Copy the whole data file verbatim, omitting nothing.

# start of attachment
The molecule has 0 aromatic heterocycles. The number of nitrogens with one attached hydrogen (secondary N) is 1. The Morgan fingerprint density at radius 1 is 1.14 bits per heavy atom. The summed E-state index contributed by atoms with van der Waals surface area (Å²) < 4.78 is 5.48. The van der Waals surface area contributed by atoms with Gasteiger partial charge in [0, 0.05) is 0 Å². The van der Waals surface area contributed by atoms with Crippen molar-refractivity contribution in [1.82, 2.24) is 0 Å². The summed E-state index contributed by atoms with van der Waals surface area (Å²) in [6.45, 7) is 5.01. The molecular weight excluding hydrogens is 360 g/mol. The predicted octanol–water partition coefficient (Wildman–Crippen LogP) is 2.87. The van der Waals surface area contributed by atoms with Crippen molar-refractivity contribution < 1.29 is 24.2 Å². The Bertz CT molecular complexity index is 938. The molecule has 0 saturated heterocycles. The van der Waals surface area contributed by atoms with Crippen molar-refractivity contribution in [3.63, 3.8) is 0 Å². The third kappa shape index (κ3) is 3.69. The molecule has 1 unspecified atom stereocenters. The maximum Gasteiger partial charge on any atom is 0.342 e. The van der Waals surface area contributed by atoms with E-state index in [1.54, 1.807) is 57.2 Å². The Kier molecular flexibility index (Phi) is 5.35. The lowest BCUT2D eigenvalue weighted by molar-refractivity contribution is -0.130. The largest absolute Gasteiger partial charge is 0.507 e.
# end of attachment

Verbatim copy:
The molecule has 0 aromatic heterocycles. The number of nitrogens with one attached hydrogen (secondary N) is 1. The Morgan fingerprint density at radius 1 is 1.14 bits per heavy atom. The summed E-state index contributed by atoms with van der Waals surface area (Å²) < 4.78 is 5.48. The van der Waals surface area contributed by atoms with Gasteiger partial charge in [0, 0.05) is 0 Å². The van der Waals surface area contributed by atoms with Crippen molar-refractivity contribution in [1.82, 2.24) is 0 Å². The summed E-state index contributed by atoms with van der Waals surface area (Å²) in [6.45, 7) is 5.01. The molecular weight excluding hydrogens is 360 g/mol. The predicted octanol–water partition coefficient (Wildman–Crippen LogP) is 2.87. The van der Waals surface area contributed by atoms with Crippen molar-refractivity contribution < 1.29 is 24.2 Å². The Bertz CT molecular complexity index is 938. The molecule has 0 saturated heterocycles. The van der Waals surface area contributed by atoms with Crippen molar-refractivity contribution in [3.63, 3.8) is 0 Å². The third kappa shape index (κ3) is 3.69. The molecule has 1 unspecified atom stereocenters. The maximum Gasteiger partial charge on any atom is 0.342 e. The van der Waals surface area contributed by atoms with E-state index in [1.54, 1.807) is 57.2 Å². The Kier molecular flexibility index (Phi) is 5.35. The lowest BCUT2D eigenvalue weighted by molar-refractivity contribution is -0.130. The largest absolute Gasteiger partial charge is 0.507 e.